They might not want a portrait, but they let me photograph the candy-colored skulls and blue-haired women tattooed on their wrists, the scars fat like blisters on the napes of necks, the constellations of crude prison-tattooed stars across the ribs. Those, I have discovered, are the stories I want to tell. I show them the jagged white edges of a scar that runs across my forehead like some badly scrawled, indecipherable word. They run their fingertips over it as if reading Braille.
The stories of the flesh are not clear, straight roads, not maps that lead you to the same destination. To photograph scars is to frame imperfection as the central narrative of human existence.
I wandered Mexico City like a stray dog, not heeding what anyone told me about where I should or should not go. I was looking for something, watching and waiting for unexpected images. At the time, I was recovering from the end of a decade-long relationship and a deep sense of loss, and I found solace in the streets, in the idea that I could connect with anyone, no matter how fleetingly.
My first love was faces, and I longed to make portraits of the characters I met in my wanderings. But rarely did the faces I was interested in want to be photographed. Not the old sex workers on San Pablo Street whose emotionless eyes were framed by shimmery blue and green eye shadow, not the young guys with stoic expressions getting their nipples pierced in La Lagunilla Market on the edge of Tepito.
I was faced with a decision: steal their images or ask for them. But, as I found once I started asking people, there was a third way: the way of scars and tattoos. When they said “no” to my request for a photograph, I got close enough to discover these secrets, and our relationship began. Even if they didn’t let me photograph anything, they wanted to talk, to share the stories of their flesh. I photographed tattoos of Panthers, Holy Death, Saint Jude, the devil. I photographed burn scars, knife scars, vaccination scars. They weren’t good photos. Often the light was bad, and I snapped them hastily, fearful that my imperfect subjects would be taken away from me.
Sometimes I got to photograph the scars and tattoos, and other times I didn’t. But there was always a story. I met La Güera, a tough looking bottle blond with a howling laugh, in La Merced. She let me take her photo, tattoos peeking out of her teal shirt as she threw up four fingers. She told me she had been in prison, so I assumed the four fingers were a gang sign. Later, she told me that while in prison she took a class on self-esteem. The fingers stood for 1) respect yourself 2) respect others 3) forgive 4) love.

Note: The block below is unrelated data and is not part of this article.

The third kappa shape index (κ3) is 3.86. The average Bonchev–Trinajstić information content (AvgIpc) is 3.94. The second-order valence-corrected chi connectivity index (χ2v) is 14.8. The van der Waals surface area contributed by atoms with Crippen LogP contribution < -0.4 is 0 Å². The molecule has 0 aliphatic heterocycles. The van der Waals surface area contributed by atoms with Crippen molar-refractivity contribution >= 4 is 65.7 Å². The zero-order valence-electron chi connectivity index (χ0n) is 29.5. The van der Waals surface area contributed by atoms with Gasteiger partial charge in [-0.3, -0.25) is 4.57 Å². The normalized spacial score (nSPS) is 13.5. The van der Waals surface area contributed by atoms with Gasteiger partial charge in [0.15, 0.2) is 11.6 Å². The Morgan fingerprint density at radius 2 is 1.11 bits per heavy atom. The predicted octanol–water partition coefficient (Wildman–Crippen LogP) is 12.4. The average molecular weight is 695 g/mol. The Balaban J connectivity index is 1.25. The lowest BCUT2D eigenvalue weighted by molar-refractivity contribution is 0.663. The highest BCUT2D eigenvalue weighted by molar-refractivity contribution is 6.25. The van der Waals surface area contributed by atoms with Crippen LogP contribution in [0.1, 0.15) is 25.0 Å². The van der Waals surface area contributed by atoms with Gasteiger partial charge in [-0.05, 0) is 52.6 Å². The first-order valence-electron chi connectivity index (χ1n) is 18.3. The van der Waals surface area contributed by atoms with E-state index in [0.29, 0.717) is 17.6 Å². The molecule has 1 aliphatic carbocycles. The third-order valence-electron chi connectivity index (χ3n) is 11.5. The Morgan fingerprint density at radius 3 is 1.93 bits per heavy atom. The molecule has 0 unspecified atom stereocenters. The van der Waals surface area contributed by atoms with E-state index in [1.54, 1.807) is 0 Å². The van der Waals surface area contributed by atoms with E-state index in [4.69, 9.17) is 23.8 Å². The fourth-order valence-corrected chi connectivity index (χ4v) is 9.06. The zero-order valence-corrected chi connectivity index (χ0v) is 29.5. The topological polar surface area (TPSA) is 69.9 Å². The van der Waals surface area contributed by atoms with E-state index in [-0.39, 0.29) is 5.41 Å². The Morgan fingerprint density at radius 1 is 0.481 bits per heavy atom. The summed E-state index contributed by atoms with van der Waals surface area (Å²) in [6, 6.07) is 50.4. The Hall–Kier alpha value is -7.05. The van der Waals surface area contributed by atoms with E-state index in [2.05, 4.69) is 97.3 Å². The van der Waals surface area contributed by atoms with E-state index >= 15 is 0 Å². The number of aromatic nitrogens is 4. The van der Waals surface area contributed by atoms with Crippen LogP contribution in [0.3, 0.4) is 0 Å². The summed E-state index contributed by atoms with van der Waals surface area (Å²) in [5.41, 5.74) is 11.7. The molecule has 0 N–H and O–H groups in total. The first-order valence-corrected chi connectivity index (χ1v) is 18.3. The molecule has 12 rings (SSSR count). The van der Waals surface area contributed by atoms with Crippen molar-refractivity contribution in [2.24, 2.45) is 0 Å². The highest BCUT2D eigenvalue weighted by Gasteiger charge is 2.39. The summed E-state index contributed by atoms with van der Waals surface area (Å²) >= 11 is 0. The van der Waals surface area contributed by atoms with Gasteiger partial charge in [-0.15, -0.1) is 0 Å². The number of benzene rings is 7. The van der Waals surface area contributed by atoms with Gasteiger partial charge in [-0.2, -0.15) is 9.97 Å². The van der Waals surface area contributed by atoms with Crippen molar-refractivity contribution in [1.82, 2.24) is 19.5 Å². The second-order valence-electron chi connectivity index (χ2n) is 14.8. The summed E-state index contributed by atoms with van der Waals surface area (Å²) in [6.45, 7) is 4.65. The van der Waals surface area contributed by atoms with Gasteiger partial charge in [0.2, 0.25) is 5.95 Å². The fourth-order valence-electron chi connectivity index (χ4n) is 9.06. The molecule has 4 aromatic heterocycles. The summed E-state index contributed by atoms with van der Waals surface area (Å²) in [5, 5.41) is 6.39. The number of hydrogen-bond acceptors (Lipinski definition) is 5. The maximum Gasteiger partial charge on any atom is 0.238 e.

Eventually I had the idea of setting up a table in the main plaza and sitting at it all day with a sign that would say “Scars and Tattoos – Tell Me Your Stories.” It was a romantic idea based on my love of the public letter writers who sit in squares with their typewriters and compose letters for the illiterate for a small price.
But I left Mexico without ever setting up my table, exiting the country with only grainy photographs of scars stashed in a suitcase full of dirty clothes. I continued to think about imperfection and sought out books by street photographers. I wanted to understand how they connected with their subjects in the city. I felt like the faces of their subjects would tell me something about them as photographers, which would in turn teach me about what kind of a photographer I wanted to be. When Rodrigo Jardón, a photographer from Mexico City, visited me in the U.S., he gave me Diane Arbus: A Chronology. I had never seen Arbus’s photographs, so I came to know her through her words first. Arbus (1923-71) had an obsession with imperfections, oddities, and extremes: an endless hunger to befriend contortionists, fortunetellers, strong men, and bearded women, all of whom would become both her friends and her subjects.
I can relate to the yearning to enter the lives of others, lives so different from my own. In Mexico City, I was told not to go to Tepito and La Merced because people there were violent, crazy, and impossible to get to know. I was X and they were Y, and we would never understand each other. But I believed that in those cracks between their lives and mine we could figure out who we were collectively, and how to communicate across the breach.
I mostly hung out in La Lagunilla, a market on the edge of Tepito that offered beers in Big Gulp-sized plastic cups rimmed with chili and lime, and open-air tattoo and piercing kiosks in the street. Other vendors sold Nazi paraphernalia, antique telephones, “butt boosting” jeans, and discount makeup. I was told I would be robbed and that nobody would let me take photos. Only the second proved mostly true.
Arbus and I shared impulses, the same greedy ones we all have: to take without asking, to take because we are consumed and haunted by images so different from what we know in our own lives. I wanted to fill myself up with other people’s images, to replace the loss of one person with collected bits stolen from the lives of others.